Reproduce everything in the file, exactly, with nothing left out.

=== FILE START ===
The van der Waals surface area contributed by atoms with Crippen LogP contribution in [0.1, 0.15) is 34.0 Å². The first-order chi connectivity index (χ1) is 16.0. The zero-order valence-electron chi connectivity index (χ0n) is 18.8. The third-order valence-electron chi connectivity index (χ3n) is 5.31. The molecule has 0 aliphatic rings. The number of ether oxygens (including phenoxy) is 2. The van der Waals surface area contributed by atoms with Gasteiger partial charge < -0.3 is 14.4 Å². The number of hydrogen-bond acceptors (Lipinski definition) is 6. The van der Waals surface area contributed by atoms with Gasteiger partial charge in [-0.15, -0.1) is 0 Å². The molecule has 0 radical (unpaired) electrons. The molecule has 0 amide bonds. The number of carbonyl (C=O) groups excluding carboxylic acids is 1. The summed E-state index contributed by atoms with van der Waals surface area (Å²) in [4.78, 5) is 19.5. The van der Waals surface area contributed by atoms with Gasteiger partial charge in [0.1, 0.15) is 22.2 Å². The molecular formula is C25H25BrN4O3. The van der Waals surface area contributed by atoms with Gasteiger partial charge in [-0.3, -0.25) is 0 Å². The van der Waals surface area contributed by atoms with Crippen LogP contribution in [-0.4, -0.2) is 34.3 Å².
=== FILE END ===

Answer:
The van der Waals surface area contributed by atoms with Crippen LogP contribution in [0.1, 0.15) is 34.0 Å². The first-order chi connectivity index (χ1) is 16.0. The zero-order valence-electron chi connectivity index (χ0n) is 18.8. The third-order valence-electron chi connectivity index (χ3n) is 5.31. The molecule has 0 aliphatic rings. The number of ether oxygens (including phenoxy) is 2. The van der Waals surface area contributed by atoms with Gasteiger partial charge < -0.3 is 14.4 Å². The number of hydrogen-bond acceptors (Lipinski definition) is 6. The van der Waals surface area contributed by atoms with Gasteiger partial charge in [-0.15, -0.1) is 0 Å². The molecule has 0 radical (unpaired) electrons. The molecule has 0 amide bonds. The number of carbonyl (C=O) groups excluding carboxylic acids is 1. The summed E-state index contributed by atoms with van der Waals surface area (Å²) in [4.78, 5) is 19.5. The van der Waals surface area contributed by atoms with Gasteiger partial charge in [0.1, 0.15) is 22.2 Å². The molecular formula is C25H25BrN4O3. The van der Waals surface area contributed by atoms with Gasteiger partial charge in [-0.3, -0.25) is 0 Å². The van der Waals surface area contributed by atoms with Crippen LogP contribution in [-0.4, -0.2) is 34.3 Å².